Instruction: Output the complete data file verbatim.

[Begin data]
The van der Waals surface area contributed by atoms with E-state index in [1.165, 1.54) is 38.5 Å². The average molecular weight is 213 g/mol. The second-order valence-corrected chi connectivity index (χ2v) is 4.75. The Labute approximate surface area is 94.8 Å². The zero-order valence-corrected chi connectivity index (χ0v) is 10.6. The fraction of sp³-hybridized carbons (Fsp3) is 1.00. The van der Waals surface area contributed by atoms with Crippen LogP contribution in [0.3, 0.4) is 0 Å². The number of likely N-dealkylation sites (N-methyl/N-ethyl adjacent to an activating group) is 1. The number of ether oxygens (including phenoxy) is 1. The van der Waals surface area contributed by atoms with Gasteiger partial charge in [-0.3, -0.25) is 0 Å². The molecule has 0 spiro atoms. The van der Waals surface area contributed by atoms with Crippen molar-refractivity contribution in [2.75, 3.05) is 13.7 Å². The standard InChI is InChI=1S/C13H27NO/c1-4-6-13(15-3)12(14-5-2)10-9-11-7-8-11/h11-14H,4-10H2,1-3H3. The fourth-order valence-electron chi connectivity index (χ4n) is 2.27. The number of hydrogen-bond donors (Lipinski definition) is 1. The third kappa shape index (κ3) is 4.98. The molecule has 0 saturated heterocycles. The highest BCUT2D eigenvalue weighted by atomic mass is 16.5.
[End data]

The van der Waals surface area contributed by atoms with E-state index in [1.165, 1.54) is 38.5 Å². The average molecular weight is 213 g/mol. The second-order valence-corrected chi connectivity index (χ2v) is 4.75. The Labute approximate surface area is 94.8 Å². The zero-order valence-corrected chi connectivity index (χ0v) is 10.6. The fraction of sp³-hybridized carbons (Fsp3) is 1.00. The van der Waals surface area contributed by atoms with Crippen LogP contribution in [0.3, 0.4) is 0 Å². The number of likely N-dealkylation sites (N-methyl/N-ethyl adjacent to an activating group) is 1. The number of ether oxygens (including phenoxy) is 1. The van der Waals surface area contributed by atoms with Gasteiger partial charge in [-0.3, -0.25) is 0 Å². The molecule has 0 spiro atoms. The van der Waals surface area contributed by atoms with Crippen molar-refractivity contribution in [2.75, 3.05) is 13.7 Å². The standard InChI is InChI=1S/C13H27NO/c1-4-6-13(15-3)12(14-5-2)10-9-11-7-8-11/h11-14H,4-10H2,1-3H3. The fourth-order valence-electron chi connectivity index (χ4n) is 2.27. The number of hydrogen-bond donors (Lipinski definition) is 1. The third kappa shape index (κ3) is 4.98. The molecule has 0 saturated heterocycles. The highest BCUT2D eigenvalue weighted by atomic mass is 16.5.